Syrian children face seemingly endless hardships. For those who fled to Lebanon, another obstacle to their welfare has emerged: the threat of child marriage.
A newly completed survey conducted by UNFPA, the American University of Beirut and Sawa for Development and Aid, found that there has been alarming rise of child marriage among Syrian refugee children.
Of the 2,400 girls surveyed in Western Bekaa, more than a third of them between the ages of 20 and 24 had been married before the age of 18. Meanwhile, of the refugee girls currently between the ages of 15 and 17, an astonishing 24% are married.
“I am convinced that no girl should get married before the age of 18. But when it comes to reality, it is different,” Iman*, a Syrian refugee who was one of the data collectors, told UNFPA.
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As a widow, Iman explained that she alone provides for her father and three children.
“For this reason,” Iman went on, “my cousin, out of his good heart, wanted to help out by getting engaged to my daughter and supporting us financially.”
Her daughter is only 15.
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Before the Syrian conflict, child marriage would not have been a reality for Iman and her family, as it was a significantly less common practice. Some estimates show that child marriage rates are four times higher among Syrian refugees today than among Syrians before the crisis. This skyrocketing rate can be attributed to the terror, poverty and instability that the conflict has caused.
The survey was conducted in August and September of 2016 in areas of Western Bekaa known for their immense refugee populations. Among these areas — Bar Elias, Kab Elias and Marj — exploitation is rampant.
The survey found that the region’s school enrollment declined drastically as the girls aged. At age 9, over 70% of girls were enrolled in school. At age 16, that number dropped to less than 17%.
At the age of 13, #girls should be studying, not learning how to be wives. RT if you agree that we must #EndChildMarriage! #LetGirlsLearnpic.twitter.com/1AICfThOzE— UNFPA (@UNFPA) January 19, 2017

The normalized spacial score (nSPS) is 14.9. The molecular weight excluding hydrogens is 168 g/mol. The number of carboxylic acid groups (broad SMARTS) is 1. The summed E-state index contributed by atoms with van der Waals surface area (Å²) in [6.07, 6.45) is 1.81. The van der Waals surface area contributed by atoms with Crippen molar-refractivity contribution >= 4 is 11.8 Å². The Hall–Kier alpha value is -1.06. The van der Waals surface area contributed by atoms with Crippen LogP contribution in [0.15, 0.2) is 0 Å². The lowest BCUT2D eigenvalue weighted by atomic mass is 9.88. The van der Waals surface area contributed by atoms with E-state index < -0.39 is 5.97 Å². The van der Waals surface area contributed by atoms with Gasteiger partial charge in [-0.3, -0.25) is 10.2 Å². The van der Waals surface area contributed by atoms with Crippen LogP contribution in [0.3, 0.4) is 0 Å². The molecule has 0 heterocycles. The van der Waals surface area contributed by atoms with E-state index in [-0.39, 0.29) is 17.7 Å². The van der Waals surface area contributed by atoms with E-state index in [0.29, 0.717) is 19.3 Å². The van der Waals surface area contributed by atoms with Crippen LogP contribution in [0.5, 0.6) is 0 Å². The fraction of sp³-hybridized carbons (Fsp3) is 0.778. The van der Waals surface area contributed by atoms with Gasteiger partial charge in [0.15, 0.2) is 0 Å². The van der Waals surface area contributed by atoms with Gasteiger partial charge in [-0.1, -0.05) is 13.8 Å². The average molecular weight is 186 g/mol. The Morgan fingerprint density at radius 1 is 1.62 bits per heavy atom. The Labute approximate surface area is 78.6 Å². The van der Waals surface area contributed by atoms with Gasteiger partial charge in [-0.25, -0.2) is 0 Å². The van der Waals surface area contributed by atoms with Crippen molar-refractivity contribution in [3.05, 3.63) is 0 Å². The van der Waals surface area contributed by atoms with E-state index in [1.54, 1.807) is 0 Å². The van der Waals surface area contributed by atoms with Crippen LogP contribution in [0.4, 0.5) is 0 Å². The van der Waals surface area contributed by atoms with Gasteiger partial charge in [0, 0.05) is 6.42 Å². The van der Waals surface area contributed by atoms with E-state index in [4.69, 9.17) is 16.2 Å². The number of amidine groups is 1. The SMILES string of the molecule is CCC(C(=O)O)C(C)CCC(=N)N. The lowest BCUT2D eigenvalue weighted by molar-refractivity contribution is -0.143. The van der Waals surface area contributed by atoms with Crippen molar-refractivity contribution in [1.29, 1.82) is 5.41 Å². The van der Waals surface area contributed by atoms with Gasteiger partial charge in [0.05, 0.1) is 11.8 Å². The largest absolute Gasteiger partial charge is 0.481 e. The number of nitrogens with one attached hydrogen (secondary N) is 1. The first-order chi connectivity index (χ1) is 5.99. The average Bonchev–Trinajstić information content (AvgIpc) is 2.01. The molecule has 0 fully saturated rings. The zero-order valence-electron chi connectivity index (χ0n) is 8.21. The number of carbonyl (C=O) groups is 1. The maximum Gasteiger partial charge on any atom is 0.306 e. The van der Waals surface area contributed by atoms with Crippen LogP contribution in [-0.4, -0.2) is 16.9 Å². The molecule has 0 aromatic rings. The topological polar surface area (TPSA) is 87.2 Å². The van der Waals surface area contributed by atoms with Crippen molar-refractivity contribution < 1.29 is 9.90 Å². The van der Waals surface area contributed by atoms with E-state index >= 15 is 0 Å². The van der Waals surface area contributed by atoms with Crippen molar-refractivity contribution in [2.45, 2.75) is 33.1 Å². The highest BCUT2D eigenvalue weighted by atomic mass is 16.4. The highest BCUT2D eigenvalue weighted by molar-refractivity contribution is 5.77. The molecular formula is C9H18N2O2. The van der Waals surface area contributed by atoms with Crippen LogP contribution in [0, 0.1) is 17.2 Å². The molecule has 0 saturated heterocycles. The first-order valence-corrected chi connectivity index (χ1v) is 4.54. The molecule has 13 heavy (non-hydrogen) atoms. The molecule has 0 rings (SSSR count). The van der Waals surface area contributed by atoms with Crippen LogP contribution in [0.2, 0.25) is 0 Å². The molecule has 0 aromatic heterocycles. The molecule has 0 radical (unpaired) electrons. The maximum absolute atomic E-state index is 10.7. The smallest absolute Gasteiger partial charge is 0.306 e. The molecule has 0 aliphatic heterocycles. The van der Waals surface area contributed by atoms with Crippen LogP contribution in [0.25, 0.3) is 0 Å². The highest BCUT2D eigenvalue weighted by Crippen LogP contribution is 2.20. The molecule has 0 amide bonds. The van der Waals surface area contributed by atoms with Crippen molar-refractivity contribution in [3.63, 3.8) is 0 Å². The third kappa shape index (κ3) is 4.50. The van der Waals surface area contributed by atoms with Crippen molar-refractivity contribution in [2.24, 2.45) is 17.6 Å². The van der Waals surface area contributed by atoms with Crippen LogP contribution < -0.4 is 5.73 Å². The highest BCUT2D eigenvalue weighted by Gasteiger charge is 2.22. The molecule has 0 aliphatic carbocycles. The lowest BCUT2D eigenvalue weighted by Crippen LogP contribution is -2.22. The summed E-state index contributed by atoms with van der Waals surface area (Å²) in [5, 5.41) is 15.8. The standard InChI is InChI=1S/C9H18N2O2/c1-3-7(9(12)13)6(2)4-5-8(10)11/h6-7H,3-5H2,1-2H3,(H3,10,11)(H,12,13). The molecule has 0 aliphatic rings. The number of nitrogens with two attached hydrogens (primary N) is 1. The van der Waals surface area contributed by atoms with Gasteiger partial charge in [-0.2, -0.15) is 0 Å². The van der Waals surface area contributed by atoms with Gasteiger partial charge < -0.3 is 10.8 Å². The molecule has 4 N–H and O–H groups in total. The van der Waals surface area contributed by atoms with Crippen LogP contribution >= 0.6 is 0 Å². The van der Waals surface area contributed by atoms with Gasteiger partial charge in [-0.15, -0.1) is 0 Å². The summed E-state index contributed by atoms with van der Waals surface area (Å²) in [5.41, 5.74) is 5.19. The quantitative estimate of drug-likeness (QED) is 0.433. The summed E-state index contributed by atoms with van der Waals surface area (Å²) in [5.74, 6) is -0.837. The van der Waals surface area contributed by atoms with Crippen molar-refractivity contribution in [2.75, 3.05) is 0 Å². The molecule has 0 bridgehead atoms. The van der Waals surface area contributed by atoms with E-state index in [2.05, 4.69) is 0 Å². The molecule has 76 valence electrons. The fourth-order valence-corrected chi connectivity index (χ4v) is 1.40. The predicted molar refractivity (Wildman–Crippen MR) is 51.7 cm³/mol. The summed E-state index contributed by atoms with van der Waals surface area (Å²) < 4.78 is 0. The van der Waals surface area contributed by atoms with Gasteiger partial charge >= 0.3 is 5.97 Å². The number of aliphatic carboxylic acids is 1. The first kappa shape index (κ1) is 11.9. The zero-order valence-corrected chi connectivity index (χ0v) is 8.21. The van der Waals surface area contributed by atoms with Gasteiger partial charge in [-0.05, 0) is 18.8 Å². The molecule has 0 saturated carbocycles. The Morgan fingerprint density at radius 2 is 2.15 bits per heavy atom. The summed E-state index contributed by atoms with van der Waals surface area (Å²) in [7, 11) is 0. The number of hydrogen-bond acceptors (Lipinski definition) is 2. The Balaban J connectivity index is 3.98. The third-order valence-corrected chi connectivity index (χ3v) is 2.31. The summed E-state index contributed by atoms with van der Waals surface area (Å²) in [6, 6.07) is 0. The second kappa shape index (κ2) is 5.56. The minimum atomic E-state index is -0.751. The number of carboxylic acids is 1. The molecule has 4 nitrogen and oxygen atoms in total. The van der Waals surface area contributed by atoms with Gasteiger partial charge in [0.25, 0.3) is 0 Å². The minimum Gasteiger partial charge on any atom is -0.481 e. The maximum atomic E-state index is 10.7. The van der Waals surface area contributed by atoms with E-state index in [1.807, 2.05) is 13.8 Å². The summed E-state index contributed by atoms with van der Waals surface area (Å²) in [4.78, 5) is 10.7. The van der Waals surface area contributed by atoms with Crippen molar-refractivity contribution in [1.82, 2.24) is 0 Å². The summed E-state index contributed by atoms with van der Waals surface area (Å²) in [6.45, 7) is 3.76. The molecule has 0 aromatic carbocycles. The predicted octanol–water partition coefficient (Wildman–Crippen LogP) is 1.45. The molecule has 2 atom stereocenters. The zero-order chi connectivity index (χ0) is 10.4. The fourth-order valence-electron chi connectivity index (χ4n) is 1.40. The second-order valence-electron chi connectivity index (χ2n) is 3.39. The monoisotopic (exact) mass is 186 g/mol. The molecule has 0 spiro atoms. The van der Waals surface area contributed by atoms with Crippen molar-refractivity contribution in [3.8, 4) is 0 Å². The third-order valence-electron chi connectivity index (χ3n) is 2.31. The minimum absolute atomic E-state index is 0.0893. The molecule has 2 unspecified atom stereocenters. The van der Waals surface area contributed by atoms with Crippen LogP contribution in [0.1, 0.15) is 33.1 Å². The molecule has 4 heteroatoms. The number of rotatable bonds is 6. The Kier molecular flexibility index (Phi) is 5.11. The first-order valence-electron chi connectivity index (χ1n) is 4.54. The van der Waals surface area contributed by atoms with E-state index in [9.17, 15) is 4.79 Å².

Reports indicate that girls with less education are at the highest risk of child marriage. In turn, the phenomenon increases the chance of pregnancy-related complications for girls, as well as poor health and economic possibilities for themselves and their own children.
“I tell my friends that getting married early will deprive them of their childhood,” said 16-year-old Syrian refugee Raneem Abras to UNFPA. Abras lives in Lebanon’s Chouf Mountains and works with a youth program that helps raise awareness of the harms of child marriage.
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These outreach programs are familiar with the power of information. They are engaging community leaders, health-care workers, and parents in the effort to bring the practice to an end. Safe spaces, legal counseling, and psychological care for women and girls at risk are being supported by the UNFPA.
Youth leaders, like Abras, are also eager to advocate for change. Through the UNFPA-supported Y-Peer program, youth are spreading the word among their networks about the harms of child marriage.
In November, the youth peers program reached 1,700 young men and women in Mount Lebanon.
“After every session I attend,” Abras said, “I wish I could go around educating everyone I know.”
* Indicates names have been changed to protect identities.